Scripture Reading: Matthew 27:62-66, Luke 23:54-56, Isaiah 53:8-12
I must confess something: I’m one of those few weirdos that embrace all things “the algorithm.” Turn on location services? Of course! Personalized recommendations, yes. Accept cookies? Please and thank you! I tell people that my wife and YouTube’s “Recommended” videos are the two people who know me the best. The funny thing about this mysterious algorithm is it’s not random—it’s curated content. Have you ever seen an ad that made you think, “okay…how did it know that?!” The mystery is that we can’t see how it works, but it’s quite revealing as to who it thinks we are.
There are a few things about today’s reading that strike me. Without looking back, do you know who wanted Jesus’s body sealed up and guarded? Did you remember that it was the “chief priests and the Pharisees” (Matthew 27:62–66)? They were the ones who gathered before Pilate! The crucifixion story records Jesus’s true disciples watching the ordeal from a distance, yet they weren’t begging to be near His body. I found it interesting how those who killed Jesus were the most afraid of Him, now He was dead. Matthew isn’t whitewashing the truth: he, like the algorithm, has exposed what was truly going on. It may not have been what people saw then, but this is the actual reality exposed.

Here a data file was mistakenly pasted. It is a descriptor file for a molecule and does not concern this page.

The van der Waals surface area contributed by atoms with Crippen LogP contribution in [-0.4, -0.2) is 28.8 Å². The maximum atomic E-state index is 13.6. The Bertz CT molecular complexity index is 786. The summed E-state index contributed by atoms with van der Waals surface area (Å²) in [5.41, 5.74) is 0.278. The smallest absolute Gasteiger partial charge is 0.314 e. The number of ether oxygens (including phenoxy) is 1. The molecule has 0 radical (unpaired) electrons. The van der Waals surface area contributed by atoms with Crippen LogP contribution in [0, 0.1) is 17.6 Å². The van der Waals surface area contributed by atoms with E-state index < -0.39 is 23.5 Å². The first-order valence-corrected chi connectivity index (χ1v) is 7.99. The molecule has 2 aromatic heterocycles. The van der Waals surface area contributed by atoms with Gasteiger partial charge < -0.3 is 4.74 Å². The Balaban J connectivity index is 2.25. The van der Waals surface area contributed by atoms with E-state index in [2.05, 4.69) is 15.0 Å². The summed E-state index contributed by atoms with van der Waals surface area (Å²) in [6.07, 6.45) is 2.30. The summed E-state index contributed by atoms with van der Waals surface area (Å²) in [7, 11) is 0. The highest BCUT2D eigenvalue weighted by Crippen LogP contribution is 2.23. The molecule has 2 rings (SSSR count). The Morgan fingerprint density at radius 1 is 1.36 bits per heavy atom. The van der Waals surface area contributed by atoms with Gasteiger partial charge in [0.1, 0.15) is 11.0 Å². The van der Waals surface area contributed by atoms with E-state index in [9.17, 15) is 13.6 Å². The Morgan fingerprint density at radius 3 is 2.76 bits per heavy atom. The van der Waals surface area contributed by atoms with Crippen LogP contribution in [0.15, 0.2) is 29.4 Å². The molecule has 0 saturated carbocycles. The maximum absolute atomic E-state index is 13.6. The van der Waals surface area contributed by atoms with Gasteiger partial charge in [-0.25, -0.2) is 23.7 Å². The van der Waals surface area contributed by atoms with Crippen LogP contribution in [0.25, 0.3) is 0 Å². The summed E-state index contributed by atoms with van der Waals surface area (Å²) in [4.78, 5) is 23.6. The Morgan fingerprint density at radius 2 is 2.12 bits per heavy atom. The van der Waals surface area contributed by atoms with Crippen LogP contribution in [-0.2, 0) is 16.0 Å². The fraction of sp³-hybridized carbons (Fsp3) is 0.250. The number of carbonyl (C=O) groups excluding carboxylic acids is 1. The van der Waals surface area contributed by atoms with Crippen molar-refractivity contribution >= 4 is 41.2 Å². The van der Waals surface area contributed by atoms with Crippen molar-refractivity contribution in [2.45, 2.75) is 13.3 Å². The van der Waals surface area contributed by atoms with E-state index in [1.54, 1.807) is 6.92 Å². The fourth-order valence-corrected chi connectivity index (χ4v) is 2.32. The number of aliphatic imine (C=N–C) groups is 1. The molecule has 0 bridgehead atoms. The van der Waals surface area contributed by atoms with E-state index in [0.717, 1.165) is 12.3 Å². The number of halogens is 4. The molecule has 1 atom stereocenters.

Another surprising thing is the respect the priests and Pharisees had for Pilate—and stark lack of it for Jesus. In verse 63, we read the Pharisees calling Pilate “sir,” which in Greek is kurios—the same word used to describe Jesus repeatedly in all four Gospels. Certainly, the contempt they must’ve had for Jesus was great—just a chapter before, the same men calling Pilate “lord” were chanting “[Jesus] deserves death!” While spitting on Him, beating, and slapping Him, they mock Him saying, “Prophesy to us, Messiah!” (Matthew 26:67–68). But oh, the irony! The revealed enemies of Jesus were the ones who remembered the promised resurrection.
I’m grateful Scripture gives us a peek into what happened between Friday and Sunday. Holy Saturday—what a great way to describe it! It wasn’t focused on Christ’s disciples, but by using contrast, I see it as even holier after realizing everything people did to keep it anything but.
Those examples aren’t the only irony to be found. In their attempt to bury and forget Jesus of Nazareth, the Pharisees threw fuel onto the fire. How much greater evidence of a miracle it is, when the extra protection proved the Savior’s power even more! No rocks or seals placed by men or an army of guards could keep Jesus in that tomb. Because Scripture gives us truth (no algorithm involved), we get to experience profound revelation.
Written by Canaan Chapman